Government efforts

The Undersecretary of the Ministry of Foreign Affairs, Ambassador Abdulla Abdullatif Abdulla

The Bahraini Government seems to be duly concerned by human trafficking and has established a national committee in order to address this problem. This Committee includes Government officials and non- Governmental bodies, and is chaired by Ambassador Abdulla Abdullatif Abdulla. The American report concluded that the low number of cases that were referred to courts and tried indicates the Government’s failure to comply with the minimum standards for the elimination of trafficking. But according to the Government officials, many cases were recorded but not followed up because the victims tend to change their testimonies in court for fear of losing their jobs or deportation.

With regards to the number of cases which were referred to courts, Bahraini authorities have recorded four cases in 2012 and two cases in 2013. In March 2013, four offenders, one of whom was a policeman were prosecuted for the trafficking of two female dancers and were sentenced to three to five years in prison. The policeman was sentenced to five years imprisonment and fined five thousand Dinars and the dancers were returned to their countries. In another case, two foreigners were found guilty of human trafficking, sent to jail and then deported after completing their sentences.

In June 2013, an Asian woman was also sentenced to ten years in prison, fined five thousand Dinars and then deported for forcing a woman into prostitution.

The Public Prosecutor Wael Bu A’alay said that human trafficking cases in Bahrain does not constitute a phenomena and stressed the need for a law that regulates demotic workers. The Ministry of Foreign Affairs (MOFA) and the International Organisation for Migration organised a workshop on ‘National Capacities Building and increasing awareness on Combating Trafficking in Persons’. During this workshop the Undersecretary of the Ministry of Foreign Affairs and The Chairman of the National Committee for Combating Human Trafficking, Ambassador Abdulla Abdullatif Abdulla , highlighted Bahrain’s achievements in the field of combating Trafficking in Persons. He stated that Bahrain is keen on adhering to its national and international obligations towards combating human trafficking through building of national capacities, spreading awareness and allowing workers to move without the consent of their employers. He also added that the National Committee has set up many programmes to improve its performance, including: launching a hot line, providing psychological support and providing shelter centres for victims. Also, the Labour Market Regulatory Authority’s organised an online awareness campaign, which explains the rights of the workers in different languages. The Government also broadcasts news and programmes on the issue in the state media in different languages and has increased the number of inspectors.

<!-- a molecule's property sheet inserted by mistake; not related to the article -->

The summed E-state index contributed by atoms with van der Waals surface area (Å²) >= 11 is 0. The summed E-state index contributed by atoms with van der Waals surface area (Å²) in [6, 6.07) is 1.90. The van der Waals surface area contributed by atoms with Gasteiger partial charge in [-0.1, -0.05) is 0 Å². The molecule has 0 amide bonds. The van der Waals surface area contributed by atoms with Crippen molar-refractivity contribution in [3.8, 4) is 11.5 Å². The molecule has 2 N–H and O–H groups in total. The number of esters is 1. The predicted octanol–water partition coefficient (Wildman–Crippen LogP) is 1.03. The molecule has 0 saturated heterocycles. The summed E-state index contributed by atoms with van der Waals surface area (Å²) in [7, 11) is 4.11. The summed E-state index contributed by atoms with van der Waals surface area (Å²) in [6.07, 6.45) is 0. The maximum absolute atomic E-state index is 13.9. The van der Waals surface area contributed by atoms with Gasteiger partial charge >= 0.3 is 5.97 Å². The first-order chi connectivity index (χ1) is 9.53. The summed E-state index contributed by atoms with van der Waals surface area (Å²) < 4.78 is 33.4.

The UN representative of the International Organization for Migration, Sara Craggs said that the workshop was a testament to the commitment of the Kingdom of Bahrain to combating human trafficking, adding that the country has made positive steps in this regard. The UN expert Professor Mohammed Mattar said that the workshop discussed putting into place a national plan to combat trafficking based on legal pursue, protecting victims, precautions procedures, social participation and outlining clear roles for civil society.